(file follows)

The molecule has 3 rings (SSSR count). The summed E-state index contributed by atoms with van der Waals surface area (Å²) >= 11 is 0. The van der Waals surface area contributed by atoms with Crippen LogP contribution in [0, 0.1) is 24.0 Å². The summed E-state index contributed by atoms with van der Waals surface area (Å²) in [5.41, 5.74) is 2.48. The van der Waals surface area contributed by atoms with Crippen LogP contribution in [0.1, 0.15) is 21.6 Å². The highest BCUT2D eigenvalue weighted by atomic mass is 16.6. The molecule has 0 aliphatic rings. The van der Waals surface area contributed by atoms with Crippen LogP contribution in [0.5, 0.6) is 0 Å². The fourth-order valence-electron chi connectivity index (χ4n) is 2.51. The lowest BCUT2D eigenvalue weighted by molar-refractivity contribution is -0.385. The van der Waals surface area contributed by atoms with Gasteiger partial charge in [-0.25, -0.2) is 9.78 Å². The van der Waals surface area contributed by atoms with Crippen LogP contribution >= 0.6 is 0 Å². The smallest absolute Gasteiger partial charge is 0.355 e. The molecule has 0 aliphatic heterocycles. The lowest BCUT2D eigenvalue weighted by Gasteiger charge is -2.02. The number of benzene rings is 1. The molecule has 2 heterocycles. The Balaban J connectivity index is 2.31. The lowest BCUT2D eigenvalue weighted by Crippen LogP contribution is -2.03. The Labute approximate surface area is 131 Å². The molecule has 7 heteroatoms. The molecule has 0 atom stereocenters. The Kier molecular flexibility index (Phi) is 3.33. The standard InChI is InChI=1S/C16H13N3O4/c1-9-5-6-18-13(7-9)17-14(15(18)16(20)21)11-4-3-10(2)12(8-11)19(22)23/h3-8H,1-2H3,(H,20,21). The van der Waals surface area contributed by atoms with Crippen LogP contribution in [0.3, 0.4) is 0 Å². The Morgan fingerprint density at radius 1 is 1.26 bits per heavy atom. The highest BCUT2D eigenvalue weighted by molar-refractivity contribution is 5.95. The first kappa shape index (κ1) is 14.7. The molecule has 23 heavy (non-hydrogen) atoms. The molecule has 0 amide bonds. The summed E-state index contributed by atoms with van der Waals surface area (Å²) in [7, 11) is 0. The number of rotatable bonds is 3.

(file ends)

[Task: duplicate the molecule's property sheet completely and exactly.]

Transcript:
The molecule has 3 rings (SSSR count). The summed E-state index contributed by atoms with van der Waals surface area (Å²) >= 11 is 0. The van der Waals surface area contributed by atoms with Crippen LogP contribution in [0, 0.1) is 24.0 Å². The summed E-state index contributed by atoms with van der Waals surface area (Å²) in [5.41, 5.74) is 2.48. The van der Waals surface area contributed by atoms with Crippen LogP contribution in [0.1, 0.15) is 21.6 Å². The highest BCUT2D eigenvalue weighted by atomic mass is 16.6. The molecule has 0 aliphatic rings. The van der Waals surface area contributed by atoms with Crippen LogP contribution in [0.5, 0.6) is 0 Å². The fourth-order valence-electron chi connectivity index (χ4n) is 2.51. The lowest BCUT2D eigenvalue weighted by molar-refractivity contribution is -0.385. The van der Waals surface area contributed by atoms with Gasteiger partial charge in [-0.25, -0.2) is 9.78 Å². The van der Waals surface area contributed by atoms with Crippen LogP contribution >= 0.6 is 0 Å². The smallest absolute Gasteiger partial charge is 0.355 e. The molecule has 0 aliphatic heterocycles. The lowest BCUT2D eigenvalue weighted by Gasteiger charge is -2.02. The number of benzene rings is 1. The molecule has 2 heterocycles. The Balaban J connectivity index is 2.31. The lowest BCUT2D eigenvalue weighted by Crippen LogP contribution is -2.03. The Labute approximate surface area is 131 Å². The molecule has 7 heteroatoms. The molecule has 0 atom stereocenters. The Kier molecular flexibility index (Phi) is 3.33. The standard InChI is InChI=1S/C16H13N3O4/c1-9-5-6-18-13(7-9)17-14(15(18)16(20)21)11-4-3-10(2)12(8-11)19(22)23/h3-8H,1-2H3,(H,20,21). The van der Waals surface area contributed by atoms with Crippen LogP contribution in [0.3, 0.4) is 0 Å². The Morgan fingerprint density at radius 1 is 1.26 bits per heavy atom. The highest BCUT2D eigenvalue weighted by molar-refractivity contribution is 5.95. The first kappa shape index (κ1) is 14.7. The molecule has 23 heavy (non-hydrogen) atoms. The molecule has 0 amide bonds. The summed E-state index contributed by atoms with van der Waals surface area (Å²) in [7, 11) is 0. The number of rotatable bonds is 3.